Or, I am waiting at the 24 bus stop and the sign says 7 minutes, but it suddenly changes to 14 minutes. I'm wondering if the sign is malfunctioning, if the bus is briefly delayed and the sign will go back to 7 minutes when the bus starts again, or if I should try to walk to Castro Station to catch the 35. I sit and wait for a minute because I'm overwhelmed, and the sign goes up to 20 minutes. I decide to walk to Castro Station and when I am just a block away, I see the 35 going by. If I had just made my decision faster instead of sitting at the bus stop, I would have arrived in time to catch the 35.

Or, I have written down the ID number of the Castro Station stop, so I call the transit information number on my phone, and it tells me when the 35 is supposedly coming--a long time from now. I frantically study the bus map for another option, and decide to walk a few blocks and catch the J train, since I see it on the map. When I get there, there aren't even any train tracks and I realize that in my anxiety, I forgot that the J is an underground train in this part of the city.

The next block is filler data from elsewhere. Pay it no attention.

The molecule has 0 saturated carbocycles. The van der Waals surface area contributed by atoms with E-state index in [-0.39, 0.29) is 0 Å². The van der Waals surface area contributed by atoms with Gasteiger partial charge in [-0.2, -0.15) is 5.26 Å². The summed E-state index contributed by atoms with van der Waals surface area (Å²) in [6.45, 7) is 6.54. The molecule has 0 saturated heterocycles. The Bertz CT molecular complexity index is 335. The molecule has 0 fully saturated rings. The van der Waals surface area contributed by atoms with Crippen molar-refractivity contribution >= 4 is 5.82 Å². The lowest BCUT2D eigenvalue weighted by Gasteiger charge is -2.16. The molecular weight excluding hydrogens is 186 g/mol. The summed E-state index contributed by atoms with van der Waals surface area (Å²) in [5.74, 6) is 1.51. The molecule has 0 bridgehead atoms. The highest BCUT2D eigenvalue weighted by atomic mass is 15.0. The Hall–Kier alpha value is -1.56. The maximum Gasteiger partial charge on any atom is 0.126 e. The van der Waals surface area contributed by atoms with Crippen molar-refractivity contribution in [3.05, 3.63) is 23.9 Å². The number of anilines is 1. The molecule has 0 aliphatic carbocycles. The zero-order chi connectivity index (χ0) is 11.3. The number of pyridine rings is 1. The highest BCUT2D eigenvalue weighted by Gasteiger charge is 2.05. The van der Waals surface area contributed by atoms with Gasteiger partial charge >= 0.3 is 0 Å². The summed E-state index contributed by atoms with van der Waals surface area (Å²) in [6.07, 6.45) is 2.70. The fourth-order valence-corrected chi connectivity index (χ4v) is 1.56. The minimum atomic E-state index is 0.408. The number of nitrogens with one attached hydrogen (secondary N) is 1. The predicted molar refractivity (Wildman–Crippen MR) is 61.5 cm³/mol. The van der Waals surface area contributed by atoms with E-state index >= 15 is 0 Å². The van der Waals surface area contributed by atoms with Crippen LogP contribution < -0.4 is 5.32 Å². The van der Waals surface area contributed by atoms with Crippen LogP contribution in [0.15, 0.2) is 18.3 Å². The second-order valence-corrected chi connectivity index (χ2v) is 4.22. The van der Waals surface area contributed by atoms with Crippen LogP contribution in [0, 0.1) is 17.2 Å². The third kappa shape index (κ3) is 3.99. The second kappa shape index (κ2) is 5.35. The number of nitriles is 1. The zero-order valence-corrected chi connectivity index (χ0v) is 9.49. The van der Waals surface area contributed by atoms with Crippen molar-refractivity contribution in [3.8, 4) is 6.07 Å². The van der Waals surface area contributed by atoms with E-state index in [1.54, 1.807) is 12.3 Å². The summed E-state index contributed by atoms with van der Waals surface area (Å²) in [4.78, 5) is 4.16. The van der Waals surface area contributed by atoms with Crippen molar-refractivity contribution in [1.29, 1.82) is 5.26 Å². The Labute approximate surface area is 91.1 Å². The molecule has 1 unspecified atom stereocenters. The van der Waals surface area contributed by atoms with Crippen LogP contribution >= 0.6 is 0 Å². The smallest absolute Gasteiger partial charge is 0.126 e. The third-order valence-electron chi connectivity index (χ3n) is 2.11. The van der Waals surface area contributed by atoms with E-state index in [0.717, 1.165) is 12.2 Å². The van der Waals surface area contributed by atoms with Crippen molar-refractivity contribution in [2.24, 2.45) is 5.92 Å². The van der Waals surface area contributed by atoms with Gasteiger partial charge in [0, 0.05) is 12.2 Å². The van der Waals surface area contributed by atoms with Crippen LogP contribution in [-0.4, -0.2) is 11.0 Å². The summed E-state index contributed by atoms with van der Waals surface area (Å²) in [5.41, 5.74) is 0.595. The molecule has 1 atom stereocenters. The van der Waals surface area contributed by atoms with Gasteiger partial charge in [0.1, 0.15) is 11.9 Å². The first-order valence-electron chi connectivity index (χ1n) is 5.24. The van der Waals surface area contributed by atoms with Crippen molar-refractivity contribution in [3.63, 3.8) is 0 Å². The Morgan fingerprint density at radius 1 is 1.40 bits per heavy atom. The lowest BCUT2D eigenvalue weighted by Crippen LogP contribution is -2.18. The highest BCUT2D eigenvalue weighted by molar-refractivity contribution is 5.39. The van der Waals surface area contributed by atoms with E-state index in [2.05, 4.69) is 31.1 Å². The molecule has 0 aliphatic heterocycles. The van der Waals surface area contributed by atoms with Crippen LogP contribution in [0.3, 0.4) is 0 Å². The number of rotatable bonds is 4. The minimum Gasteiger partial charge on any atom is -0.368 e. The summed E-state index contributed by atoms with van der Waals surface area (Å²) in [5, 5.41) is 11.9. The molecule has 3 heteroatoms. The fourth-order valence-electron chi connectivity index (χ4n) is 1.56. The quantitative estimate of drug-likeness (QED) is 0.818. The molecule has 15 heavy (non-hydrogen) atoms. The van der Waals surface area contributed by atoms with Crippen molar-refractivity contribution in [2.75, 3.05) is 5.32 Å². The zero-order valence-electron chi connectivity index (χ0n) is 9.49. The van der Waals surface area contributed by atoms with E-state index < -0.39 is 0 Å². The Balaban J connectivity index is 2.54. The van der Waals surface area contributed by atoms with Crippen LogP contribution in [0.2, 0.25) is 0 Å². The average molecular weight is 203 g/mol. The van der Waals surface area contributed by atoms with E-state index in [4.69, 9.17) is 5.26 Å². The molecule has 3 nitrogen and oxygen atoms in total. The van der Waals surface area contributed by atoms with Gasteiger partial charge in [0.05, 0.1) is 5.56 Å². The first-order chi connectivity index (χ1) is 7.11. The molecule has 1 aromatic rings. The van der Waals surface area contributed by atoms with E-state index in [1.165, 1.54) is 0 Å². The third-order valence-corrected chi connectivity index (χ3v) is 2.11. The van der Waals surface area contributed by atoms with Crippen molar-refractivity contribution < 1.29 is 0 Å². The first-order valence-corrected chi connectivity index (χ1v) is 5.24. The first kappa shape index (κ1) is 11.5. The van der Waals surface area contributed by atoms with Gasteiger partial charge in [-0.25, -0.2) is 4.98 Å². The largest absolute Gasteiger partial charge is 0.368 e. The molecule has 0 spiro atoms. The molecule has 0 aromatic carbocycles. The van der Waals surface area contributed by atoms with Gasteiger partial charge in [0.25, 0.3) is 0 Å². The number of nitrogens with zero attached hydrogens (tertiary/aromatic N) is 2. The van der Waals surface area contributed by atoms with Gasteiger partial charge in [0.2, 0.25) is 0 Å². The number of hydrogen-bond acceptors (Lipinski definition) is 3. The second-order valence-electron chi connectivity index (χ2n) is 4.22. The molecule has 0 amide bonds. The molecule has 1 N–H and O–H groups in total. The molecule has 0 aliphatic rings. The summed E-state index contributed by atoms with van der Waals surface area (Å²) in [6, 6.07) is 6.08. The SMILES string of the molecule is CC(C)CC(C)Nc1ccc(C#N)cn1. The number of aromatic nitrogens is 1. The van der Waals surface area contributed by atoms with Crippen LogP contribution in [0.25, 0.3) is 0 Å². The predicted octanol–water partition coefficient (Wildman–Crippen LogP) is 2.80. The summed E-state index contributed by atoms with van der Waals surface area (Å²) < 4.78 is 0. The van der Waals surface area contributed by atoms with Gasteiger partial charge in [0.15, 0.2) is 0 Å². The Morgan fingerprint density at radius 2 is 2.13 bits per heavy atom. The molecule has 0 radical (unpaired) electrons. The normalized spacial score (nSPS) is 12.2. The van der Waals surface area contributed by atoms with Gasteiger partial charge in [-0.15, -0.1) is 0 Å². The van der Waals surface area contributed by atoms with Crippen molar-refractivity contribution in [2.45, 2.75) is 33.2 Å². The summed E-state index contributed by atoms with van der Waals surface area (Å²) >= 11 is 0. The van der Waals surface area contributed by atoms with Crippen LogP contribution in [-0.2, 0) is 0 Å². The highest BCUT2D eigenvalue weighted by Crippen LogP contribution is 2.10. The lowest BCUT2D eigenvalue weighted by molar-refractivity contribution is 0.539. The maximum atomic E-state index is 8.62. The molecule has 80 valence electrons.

I feel bad because if I was a little smarter or tried a little harder these things wouldn't happen, but I think we have to admit that our ratio of supercrippery to exhausted hopelessness is maybe set in stone by the mid-twenties. I don't know how much better I'm going to get at handling constant surprises and setbacks; and even though it's usually not a problem at work, I know every time I arrive late, and I feel stupid that I can't succeed at such a simple goal.

The public transit in Cincinnati is pretty spare and slow. If I could have driven to my job, it would have taken a half hour; instead, it took almost two hours because I rode two 35-minute buses with a 30-minute wait between them, and had to walk a little bit to get to work. People I knew acted like this was a shocking and awful commute, but I was almost always on time, and I seriously miss having control over this. It's so frustrating that in San Francisco, I can't just choose to be on time, and nothing seems to work.

The lack of a real schedule annoys me not just because it is inaccessible to me personally, but because it's such a transparent attempt to avoid being held accountable for not being on time. Yes, people who ride Muni know that it is late a lot, but we can't really be aware of how much. If a bus that's supposed to come at 8:00 comes at 8:10, everyone will know the bus is 10 minutes late. But if there's no set time for the bus to arrive, then people won't notice it's late unless they either know when the previous bus arrived, or if they got to the bus stop more than 10 minutes ago.